Authors: Emanuele Massetti, Robert Mendelsohn, Shun Chonabayashi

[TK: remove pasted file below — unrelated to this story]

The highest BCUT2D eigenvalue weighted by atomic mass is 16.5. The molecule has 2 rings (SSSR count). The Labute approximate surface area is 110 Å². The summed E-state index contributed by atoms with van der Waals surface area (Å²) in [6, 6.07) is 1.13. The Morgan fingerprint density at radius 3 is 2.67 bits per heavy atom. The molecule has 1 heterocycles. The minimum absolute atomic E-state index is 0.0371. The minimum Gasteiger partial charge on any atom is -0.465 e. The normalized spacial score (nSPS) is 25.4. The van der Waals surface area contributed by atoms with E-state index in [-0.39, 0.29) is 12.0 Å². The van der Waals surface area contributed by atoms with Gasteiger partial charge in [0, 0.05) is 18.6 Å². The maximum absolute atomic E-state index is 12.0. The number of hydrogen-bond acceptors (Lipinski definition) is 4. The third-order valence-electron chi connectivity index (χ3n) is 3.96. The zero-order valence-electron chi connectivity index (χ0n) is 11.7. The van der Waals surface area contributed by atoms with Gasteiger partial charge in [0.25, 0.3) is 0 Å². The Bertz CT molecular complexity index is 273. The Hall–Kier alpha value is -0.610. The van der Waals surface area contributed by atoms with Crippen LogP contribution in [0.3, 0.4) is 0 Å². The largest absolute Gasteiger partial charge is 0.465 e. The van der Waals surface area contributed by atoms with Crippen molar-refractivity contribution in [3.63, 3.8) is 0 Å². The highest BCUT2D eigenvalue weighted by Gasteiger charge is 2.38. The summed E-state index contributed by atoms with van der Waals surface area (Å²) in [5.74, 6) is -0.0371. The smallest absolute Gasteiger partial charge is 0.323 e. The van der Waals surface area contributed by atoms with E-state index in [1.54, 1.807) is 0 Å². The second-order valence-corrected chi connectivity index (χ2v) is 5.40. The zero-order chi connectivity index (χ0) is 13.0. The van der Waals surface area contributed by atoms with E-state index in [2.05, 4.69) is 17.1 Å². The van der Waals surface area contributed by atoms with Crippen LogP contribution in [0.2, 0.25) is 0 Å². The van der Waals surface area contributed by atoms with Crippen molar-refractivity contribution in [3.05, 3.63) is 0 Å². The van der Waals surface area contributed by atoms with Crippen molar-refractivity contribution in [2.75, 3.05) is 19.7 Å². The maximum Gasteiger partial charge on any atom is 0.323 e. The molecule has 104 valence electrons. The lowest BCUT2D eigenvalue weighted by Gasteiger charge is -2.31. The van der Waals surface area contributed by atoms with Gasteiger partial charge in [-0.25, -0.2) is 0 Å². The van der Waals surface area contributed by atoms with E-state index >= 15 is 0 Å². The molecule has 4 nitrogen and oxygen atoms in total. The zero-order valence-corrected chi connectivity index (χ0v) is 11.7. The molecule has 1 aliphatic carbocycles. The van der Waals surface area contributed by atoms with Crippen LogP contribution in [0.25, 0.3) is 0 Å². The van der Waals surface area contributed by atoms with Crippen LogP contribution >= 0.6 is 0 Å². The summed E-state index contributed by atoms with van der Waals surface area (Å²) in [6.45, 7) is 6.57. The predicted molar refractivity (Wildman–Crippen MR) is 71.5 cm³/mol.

We test three functional forms that relate land values and temperatures in a Ricardian model of US agriculture for the East of the US: a quadratic relationship based on average seasonal temperature and precipitations, a non-linear relationship based on degree days and a flexible functional form in which average seasonal temperatures are interacted with dummies. Results obtained using growing season average temperature and degree days are not significantly different. We do not find evidence of a threshold if we include degree days above 34 °C. Cold degree days instead matter and should not be omitted. Models that use a quadratic specification of average temperatures perform better than models that use degree days. This is in line with the agronomic literature. Degree days should be used to estimate the duration of phenological events rather than yields. Estimates of uniform +2 °C and +4 °C warming indicate that warming is significantly harmful for agriculture in the East of the US. The use of a more flexible functional form reveals that the relationship between temperatures and land values is flatter than in the quadratic. Seasons, within and outside the growing season, significantly affect land values and allow separating beneficial and harmful effects of warming more effectively.